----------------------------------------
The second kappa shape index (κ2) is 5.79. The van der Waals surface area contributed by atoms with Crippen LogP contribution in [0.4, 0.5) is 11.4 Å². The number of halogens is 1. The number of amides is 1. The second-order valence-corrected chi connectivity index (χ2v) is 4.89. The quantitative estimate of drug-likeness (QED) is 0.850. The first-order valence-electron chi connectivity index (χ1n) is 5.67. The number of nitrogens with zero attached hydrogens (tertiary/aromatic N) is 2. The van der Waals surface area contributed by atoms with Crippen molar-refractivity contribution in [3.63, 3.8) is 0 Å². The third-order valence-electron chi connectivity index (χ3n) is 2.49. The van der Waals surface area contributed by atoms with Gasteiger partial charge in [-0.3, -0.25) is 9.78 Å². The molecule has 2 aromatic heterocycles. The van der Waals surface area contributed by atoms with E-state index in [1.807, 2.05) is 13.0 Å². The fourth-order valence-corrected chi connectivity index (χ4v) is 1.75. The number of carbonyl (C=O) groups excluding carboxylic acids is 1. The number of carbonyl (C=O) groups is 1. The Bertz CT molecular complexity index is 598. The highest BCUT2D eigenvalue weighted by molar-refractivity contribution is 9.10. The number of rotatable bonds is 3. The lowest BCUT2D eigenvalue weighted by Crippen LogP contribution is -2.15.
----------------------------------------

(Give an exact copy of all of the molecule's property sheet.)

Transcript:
The second kappa shape index (κ2) is 5.79. The van der Waals surface area contributed by atoms with Crippen LogP contribution in [0.4, 0.5) is 11.4 Å². The number of halogens is 1. The number of amides is 1. The second-order valence-corrected chi connectivity index (χ2v) is 4.89. The quantitative estimate of drug-likeness (QED) is 0.850. The first-order valence-electron chi connectivity index (χ1n) is 5.67. The number of nitrogens with zero attached hydrogens (tertiary/aromatic N) is 2. The van der Waals surface area contributed by atoms with Crippen molar-refractivity contribution in [3.63, 3.8) is 0 Å². The third-order valence-electron chi connectivity index (χ3n) is 2.49. The van der Waals surface area contributed by atoms with Gasteiger partial charge in [-0.3, -0.25) is 9.78 Å². The molecule has 2 aromatic heterocycles. The van der Waals surface area contributed by atoms with E-state index in [1.807, 2.05) is 13.0 Å². The fourth-order valence-corrected chi connectivity index (χ4v) is 1.75. The number of carbonyl (C=O) groups excluding carboxylic acids is 1. The number of carbonyl (C=O) groups is 1. The Bertz CT molecular complexity index is 598. The highest BCUT2D eigenvalue weighted by molar-refractivity contribution is 9.10. The number of rotatable bonds is 3. The lowest BCUT2D eigenvalue weighted by Crippen LogP contribution is -2.15.